Melbourne Career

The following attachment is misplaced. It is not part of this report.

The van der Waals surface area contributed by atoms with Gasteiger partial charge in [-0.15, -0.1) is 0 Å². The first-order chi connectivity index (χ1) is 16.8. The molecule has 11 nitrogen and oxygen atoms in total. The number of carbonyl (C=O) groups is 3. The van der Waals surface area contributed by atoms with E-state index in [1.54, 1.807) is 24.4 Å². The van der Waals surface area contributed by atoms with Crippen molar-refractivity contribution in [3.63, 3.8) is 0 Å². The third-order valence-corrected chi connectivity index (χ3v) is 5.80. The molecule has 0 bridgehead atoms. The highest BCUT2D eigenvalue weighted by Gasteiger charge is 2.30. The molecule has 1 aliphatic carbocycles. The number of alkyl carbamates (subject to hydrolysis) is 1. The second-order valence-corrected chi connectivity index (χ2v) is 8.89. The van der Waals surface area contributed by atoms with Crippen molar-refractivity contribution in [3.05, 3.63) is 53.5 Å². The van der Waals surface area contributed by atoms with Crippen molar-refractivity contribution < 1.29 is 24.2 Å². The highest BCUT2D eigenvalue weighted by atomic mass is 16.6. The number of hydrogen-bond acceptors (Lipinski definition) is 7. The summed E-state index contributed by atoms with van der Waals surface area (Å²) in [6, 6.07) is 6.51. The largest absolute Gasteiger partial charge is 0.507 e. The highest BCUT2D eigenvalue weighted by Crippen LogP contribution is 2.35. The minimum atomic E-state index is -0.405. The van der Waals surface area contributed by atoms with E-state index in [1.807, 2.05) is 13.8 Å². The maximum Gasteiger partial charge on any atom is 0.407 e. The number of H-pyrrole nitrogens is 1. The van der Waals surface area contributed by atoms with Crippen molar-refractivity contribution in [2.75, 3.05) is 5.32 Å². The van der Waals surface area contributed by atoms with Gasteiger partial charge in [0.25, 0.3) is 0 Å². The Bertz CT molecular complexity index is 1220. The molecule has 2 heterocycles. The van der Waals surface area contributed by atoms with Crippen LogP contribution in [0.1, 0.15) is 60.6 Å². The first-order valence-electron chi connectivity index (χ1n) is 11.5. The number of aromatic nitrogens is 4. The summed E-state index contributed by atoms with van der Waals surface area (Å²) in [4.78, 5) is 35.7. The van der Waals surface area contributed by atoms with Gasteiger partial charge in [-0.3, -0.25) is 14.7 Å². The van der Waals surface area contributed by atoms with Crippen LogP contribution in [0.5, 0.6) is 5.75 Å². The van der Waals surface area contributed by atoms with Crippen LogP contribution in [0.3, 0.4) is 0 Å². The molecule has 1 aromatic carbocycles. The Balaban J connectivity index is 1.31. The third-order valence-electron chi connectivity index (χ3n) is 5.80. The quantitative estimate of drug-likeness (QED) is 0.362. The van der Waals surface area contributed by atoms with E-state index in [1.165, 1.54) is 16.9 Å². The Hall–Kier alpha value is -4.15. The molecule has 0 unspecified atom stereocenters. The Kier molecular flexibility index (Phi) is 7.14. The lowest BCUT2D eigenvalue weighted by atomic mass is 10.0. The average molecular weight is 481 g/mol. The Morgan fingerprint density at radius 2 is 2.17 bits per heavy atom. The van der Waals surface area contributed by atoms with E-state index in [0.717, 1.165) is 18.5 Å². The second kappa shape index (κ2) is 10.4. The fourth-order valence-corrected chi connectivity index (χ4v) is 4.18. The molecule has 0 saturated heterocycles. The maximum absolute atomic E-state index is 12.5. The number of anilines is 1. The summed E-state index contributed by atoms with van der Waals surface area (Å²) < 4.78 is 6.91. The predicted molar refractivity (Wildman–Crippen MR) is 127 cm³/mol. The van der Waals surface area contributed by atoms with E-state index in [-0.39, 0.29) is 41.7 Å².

On return to Australia in 1950, he was appointed as a Consulting Surgeon at the Royal Children’s’ Hospital in Melbourne, but from the beginning he combined research with clinical surgery.  He was made Director of Surgical Research in 1958 in a fulltime position, As a clinical surgeon, with Russell Howard, he did the first recto-sigmoidectomies for Hirschsprung’s Disease in Australia in 1950, in which disease he had already co-authored a seminal paper in 1949 on the pathology of the disease, following the original work of Orvar Swenson in Boston.  At the same time he was a Consultant at the Royal Women’s’ Hospital for 25 years, a significant appointment as it afforded him access to studies on the newborn and to pathological material from embryos and stillborn infants.  In 1965, having been a Fellow since 1943, he was elected to the Council of the Royal Australasian College of Surgeons, becoming Treasurer 1969-1975, and Editorial Secretary of the Australian and New Zealand Journal of Surgery for 16 years. At the age of 61 years, in 1975, his international status was recognized and he was invited to a Chair in Surgery and Pediatrics of North West University of Chicago, working at the Children’s’ Memorial Hospital, where he was also Director of Surgical Research. He returned to Australia to retire in1986 but continued to research and write.